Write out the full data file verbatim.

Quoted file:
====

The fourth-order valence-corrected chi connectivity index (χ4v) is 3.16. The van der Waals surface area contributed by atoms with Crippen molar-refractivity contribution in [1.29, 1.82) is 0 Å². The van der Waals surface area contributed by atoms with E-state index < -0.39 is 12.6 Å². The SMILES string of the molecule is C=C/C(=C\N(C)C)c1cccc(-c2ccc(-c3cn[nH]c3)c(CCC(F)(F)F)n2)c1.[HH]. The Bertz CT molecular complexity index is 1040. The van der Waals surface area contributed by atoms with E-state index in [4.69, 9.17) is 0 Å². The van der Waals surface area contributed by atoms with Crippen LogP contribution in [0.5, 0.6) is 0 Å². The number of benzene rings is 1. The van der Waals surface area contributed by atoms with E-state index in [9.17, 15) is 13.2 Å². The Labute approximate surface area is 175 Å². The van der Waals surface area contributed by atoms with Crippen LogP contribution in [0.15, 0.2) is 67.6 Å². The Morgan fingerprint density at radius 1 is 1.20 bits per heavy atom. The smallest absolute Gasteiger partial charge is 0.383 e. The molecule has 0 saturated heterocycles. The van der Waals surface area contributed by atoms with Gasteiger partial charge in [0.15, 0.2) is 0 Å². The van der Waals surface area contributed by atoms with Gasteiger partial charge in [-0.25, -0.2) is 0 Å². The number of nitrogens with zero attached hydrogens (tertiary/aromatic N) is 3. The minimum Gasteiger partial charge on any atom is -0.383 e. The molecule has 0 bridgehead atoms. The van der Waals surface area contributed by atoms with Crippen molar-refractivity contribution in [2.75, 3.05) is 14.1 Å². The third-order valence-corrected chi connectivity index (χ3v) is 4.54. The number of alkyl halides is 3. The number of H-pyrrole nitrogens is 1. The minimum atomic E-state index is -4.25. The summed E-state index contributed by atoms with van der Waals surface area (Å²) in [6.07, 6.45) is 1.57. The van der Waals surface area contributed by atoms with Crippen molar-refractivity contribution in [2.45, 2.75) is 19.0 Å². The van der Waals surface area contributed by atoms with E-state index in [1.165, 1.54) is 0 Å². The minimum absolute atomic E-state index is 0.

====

The fourth-order valence-corrected chi connectivity index (χ4v) is 3.16. The van der Waals surface area contributed by atoms with Crippen molar-refractivity contribution in [1.29, 1.82) is 0 Å². The van der Waals surface area contributed by atoms with E-state index < -0.39 is 12.6 Å². The SMILES string of the molecule is C=C/C(=C\N(C)C)c1cccc(-c2ccc(-c3cn[nH]c3)c(CCC(F)(F)F)n2)c1.[HH]. The Bertz CT molecular complexity index is 1040. The van der Waals surface area contributed by atoms with E-state index in [4.69, 9.17) is 0 Å². The van der Waals surface area contributed by atoms with Crippen LogP contribution in [0.5, 0.6) is 0 Å². The number of benzene rings is 1. The van der Waals surface area contributed by atoms with E-state index in [9.17, 15) is 13.2 Å². The Labute approximate surface area is 175 Å². The van der Waals surface area contributed by atoms with Crippen LogP contribution in [0.15, 0.2) is 67.6 Å². The Morgan fingerprint density at radius 1 is 1.20 bits per heavy atom. The smallest absolute Gasteiger partial charge is 0.383 e. The molecule has 0 saturated heterocycles. The van der Waals surface area contributed by atoms with Gasteiger partial charge in [0.15, 0.2) is 0 Å². The van der Waals surface area contributed by atoms with Gasteiger partial charge in [-0.25, -0.2) is 0 Å². The number of nitrogens with zero attached hydrogens (tertiary/aromatic N) is 3. The minimum Gasteiger partial charge on any atom is -0.383 e. The molecule has 0 bridgehead atoms. The van der Waals surface area contributed by atoms with Crippen molar-refractivity contribution in [2.75, 3.05) is 14.1 Å². The third-order valence-corrected chi connectivity index (χ3v) is 4.54. The number of alkyl halides is 3. The number of H-pyrrole nitrogens is 1. The minimum atomic E-state index is -4.25. The summed E-state index contributed by atoms with van der Waals surface area (Å²) in [6.07, 6.45) is 1.57. The van der Waals surface area contributed by atoms with Crippen molar-refractivity contribution in [2.45, 2.75) is 19.0 Å². The van der Waals surface area contributed by atoms with E-state index in [1.165, 1.54) is 0 Å². The minimum absolute atomic E-state index is 0.